Measurement should be the first stage in any new project, and an ongoing process to support continuous listening and improvement programs. The purpose of assessment, or the use of questionnaires and surveys, is ultimately to gather data to inform your decision-making process.
Every school has numerous stakeholder groups including staff, students, parents and carers, and members of the wider community (e.g., prospective families) who are all valuable sources of information and feedback. Furthermore, you may need to use assessment in other ways, for example, to ensure that you are hiring the right people for your school.
Before commencing a project which includes measurement, it is important to decide whether you have the necessary expertise to design and administer the measure (or choose the best available) and analyse the resultant data. While industry experience is important in understanding stakeholders and strategic directions, being an industry subject matter expert is not enough to ensure that your measure meets the goals set for the project and gives you the data you need. Measure design is a process requiring specialised skills, specific expertise, and training.
Common Measures Used in a School
There are many applications for measures in a school environment. For example, you may use pre-employment screening measures such as a competency based personality assessment when hiring for a leadership role, to ensure you are getting the candidate who will fit best within your school and its culture. You may also need to assess leadership effectiveness and could do so using a custom designed 360-degree feedback process to inform succession planning, promotional opportunities, and professional development requirements.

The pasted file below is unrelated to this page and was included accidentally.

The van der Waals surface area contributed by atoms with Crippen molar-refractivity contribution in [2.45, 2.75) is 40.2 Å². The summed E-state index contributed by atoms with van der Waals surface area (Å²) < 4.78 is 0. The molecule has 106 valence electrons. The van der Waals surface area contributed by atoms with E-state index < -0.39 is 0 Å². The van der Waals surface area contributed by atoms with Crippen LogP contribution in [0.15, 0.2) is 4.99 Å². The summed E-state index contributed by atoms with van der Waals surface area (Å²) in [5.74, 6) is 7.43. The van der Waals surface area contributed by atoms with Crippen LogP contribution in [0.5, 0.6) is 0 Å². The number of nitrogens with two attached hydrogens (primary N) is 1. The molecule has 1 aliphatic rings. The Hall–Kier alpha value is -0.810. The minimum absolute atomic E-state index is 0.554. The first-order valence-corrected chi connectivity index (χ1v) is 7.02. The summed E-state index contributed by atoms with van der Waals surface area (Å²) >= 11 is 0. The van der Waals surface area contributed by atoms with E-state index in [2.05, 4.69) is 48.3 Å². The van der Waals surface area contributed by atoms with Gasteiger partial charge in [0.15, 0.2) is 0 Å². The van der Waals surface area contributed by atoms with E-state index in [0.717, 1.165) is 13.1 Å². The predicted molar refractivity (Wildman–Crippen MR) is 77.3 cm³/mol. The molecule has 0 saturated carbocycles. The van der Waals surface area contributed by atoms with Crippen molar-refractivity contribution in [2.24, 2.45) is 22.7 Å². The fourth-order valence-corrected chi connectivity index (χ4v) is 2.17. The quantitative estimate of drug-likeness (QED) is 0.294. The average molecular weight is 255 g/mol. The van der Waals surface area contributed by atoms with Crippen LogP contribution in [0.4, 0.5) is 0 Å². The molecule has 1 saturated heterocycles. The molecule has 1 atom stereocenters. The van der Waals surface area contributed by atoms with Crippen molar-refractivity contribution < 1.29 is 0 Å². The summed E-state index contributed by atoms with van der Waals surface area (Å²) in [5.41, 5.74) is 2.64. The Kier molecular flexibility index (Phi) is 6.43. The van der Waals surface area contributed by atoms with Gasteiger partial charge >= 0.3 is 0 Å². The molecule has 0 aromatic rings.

Alternatively, maybe you have concerns about absenteeism or turnover, or want to better understand how engaged your employees are to provide them with a better working environment. You might be interested in identifying your current and ideal organisational culture or discovering how ready your stakeholders are for upcoming change.
You may want to gather feedback on current or proposed programs, offerings, or changes by better understanding the attitudes and perceptions of students and their families or to better understand the needs of current and prospective families. Finally, you may be interested in collecting data from exiting students to inform change, or better understand graduate experiences and evaluations.
Six Questions to Ask Your Consultant
Before committing time and resources to a consultant for your measure design or assessment project, it is integral to ensure that the data you gather will be fit for purpose so that any decisions you make based on it will actually help you to achieve your goals. Ask them about their process, expertise, expected outcomes, and return on investment. Some of these may only be relevant for specific types of measures and projects, however, they are a good starting point for discussions.